Think Like A Man Too, the Vegas-set follow-up to 2012’s Think Like A Man, ditches the bizarre cult-of-personality trappings of the original, leaving only the blandest of ensemble relationship comedies. Gone are the talk-show interludes with Dear Leader Steve Harvey. Absent are any scenes of characters reading and discussing his magnum opus, Act Like A Lady, Think Like A Man, in order to learn the Juche ideal of modern relationships. (There is, however, a scene where a character wins $100,000 on a Steve-Harvey-branded slot machine.) Think Like A Man was a memorably bad movie; the most eccentric thing about this sequel is its title.
There’s still plenty of basketball-metaphor life advice, but it now comes from the mouth of narrator Cedric (Kevin Hart), who intersperses relationship truisms with only slightly less spurious factoids about the movie’s setting. (“People have been coming to Las Vegas for over 100 years” is technically true, in that someone must have visited one of the isolated desert community’s 800 or so residents in 1914.) Working under the mistaken assumption (never addressed) that he has been selected as the best man for the wedding of Michael (Terrence Jenkins) and Candace (Regina Hall), Cedric arrives in Vegas in a rented Lamborghini (never seen again) and books the most expensive suite in Caesar’s Palace to host the bachelor party. Meanwhile, Candace’s bridesmaids (including Meagan Good, Taraji P. Henson, and Gabrielle Union, all predictably wasted) plan their own night on the town, away from the disapproving stink-eye of the bride’s future mother-in-law (Jenifer Lewis). “High jinks” ensue, relationships are discussed, and timed-to-release-date jokes are made about Jersey Boys and Game Of Thrones.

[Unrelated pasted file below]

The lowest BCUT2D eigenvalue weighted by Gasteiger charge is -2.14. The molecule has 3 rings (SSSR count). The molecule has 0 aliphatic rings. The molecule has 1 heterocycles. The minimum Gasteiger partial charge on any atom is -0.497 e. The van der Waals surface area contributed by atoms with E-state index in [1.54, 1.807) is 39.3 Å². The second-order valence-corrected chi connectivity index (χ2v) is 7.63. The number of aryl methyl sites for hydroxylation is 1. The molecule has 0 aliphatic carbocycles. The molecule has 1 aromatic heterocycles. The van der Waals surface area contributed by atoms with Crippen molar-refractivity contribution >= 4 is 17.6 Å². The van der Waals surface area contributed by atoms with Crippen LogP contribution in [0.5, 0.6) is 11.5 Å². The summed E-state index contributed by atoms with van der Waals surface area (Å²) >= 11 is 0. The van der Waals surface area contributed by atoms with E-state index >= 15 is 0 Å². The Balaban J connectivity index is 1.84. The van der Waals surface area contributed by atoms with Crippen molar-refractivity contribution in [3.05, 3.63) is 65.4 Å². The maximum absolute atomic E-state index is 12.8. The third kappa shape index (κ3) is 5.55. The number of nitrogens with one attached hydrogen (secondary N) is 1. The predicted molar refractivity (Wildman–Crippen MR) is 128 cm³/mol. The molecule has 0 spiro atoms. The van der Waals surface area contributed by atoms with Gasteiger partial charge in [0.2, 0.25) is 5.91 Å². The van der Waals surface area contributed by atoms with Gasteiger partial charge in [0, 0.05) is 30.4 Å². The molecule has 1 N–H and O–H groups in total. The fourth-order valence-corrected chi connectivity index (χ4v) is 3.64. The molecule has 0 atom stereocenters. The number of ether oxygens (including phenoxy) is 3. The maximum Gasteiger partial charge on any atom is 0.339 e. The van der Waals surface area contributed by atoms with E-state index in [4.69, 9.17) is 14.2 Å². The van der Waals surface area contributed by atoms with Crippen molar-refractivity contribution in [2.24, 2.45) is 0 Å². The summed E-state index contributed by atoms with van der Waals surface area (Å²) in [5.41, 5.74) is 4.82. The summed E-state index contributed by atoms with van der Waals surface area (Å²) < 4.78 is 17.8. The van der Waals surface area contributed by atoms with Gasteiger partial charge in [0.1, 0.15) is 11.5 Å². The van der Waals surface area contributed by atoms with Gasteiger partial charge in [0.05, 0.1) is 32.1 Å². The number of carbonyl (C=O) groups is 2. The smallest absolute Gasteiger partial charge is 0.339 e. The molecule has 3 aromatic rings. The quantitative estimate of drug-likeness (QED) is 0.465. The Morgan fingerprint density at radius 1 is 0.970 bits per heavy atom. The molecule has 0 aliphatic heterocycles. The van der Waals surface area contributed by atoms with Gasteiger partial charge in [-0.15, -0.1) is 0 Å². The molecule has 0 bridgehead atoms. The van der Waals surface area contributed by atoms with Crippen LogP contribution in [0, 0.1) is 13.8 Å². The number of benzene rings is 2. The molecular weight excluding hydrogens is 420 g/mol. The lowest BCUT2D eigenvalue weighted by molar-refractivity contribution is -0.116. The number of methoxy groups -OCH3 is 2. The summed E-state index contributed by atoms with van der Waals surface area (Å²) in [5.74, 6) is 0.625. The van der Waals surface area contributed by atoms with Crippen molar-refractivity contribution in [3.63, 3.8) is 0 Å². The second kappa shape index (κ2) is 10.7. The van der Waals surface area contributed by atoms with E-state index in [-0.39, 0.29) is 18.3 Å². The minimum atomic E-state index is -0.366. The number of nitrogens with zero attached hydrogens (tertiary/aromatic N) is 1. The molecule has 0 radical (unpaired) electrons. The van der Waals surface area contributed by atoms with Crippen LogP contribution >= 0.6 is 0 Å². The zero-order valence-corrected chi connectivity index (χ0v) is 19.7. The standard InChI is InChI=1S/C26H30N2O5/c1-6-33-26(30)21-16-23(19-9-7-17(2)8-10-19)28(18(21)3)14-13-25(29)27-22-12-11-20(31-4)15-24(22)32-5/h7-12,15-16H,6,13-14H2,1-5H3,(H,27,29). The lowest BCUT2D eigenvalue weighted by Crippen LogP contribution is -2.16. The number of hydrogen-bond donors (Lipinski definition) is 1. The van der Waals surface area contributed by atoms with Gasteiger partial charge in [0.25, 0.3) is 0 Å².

There isn’t a lot that could be said about Think Like A Man Too that wouldn’t apply to countless other similar productions. The wall-to-wall soundtrack ranges from the hackneyed to the grating: “Luck Be A Lady,” “Big Spender,” “Sexy And I Know It,” “2 Legit 2 Quit.” There’s plenty of awkward product placement. There are congratulatory cameos from a boxer, a rapper, and a ’90s nostalgia touchstone. The characters have burgeoning careers in such rom-com growth industries as magazine publishing and wedding-dress design. The same stock aerial shots licensed for every bad movie set in Vegas are used to bridge scenes. There is a dress-buying montage. A popular song is lip-synched to in its entirety. At one point, while the bachelor party group is walking down a hallway in slow motion, one of the members makes a funny face.
Though barely funny, Think Like A Man Too serves a clear cultural purpose: providing viewers with their semi-annual reminder that we live in a profoundly broken society in which the only movies that can guarantee a budget and substantial distribution with a predominantly black cast are corny ensemble comedies set around weddings.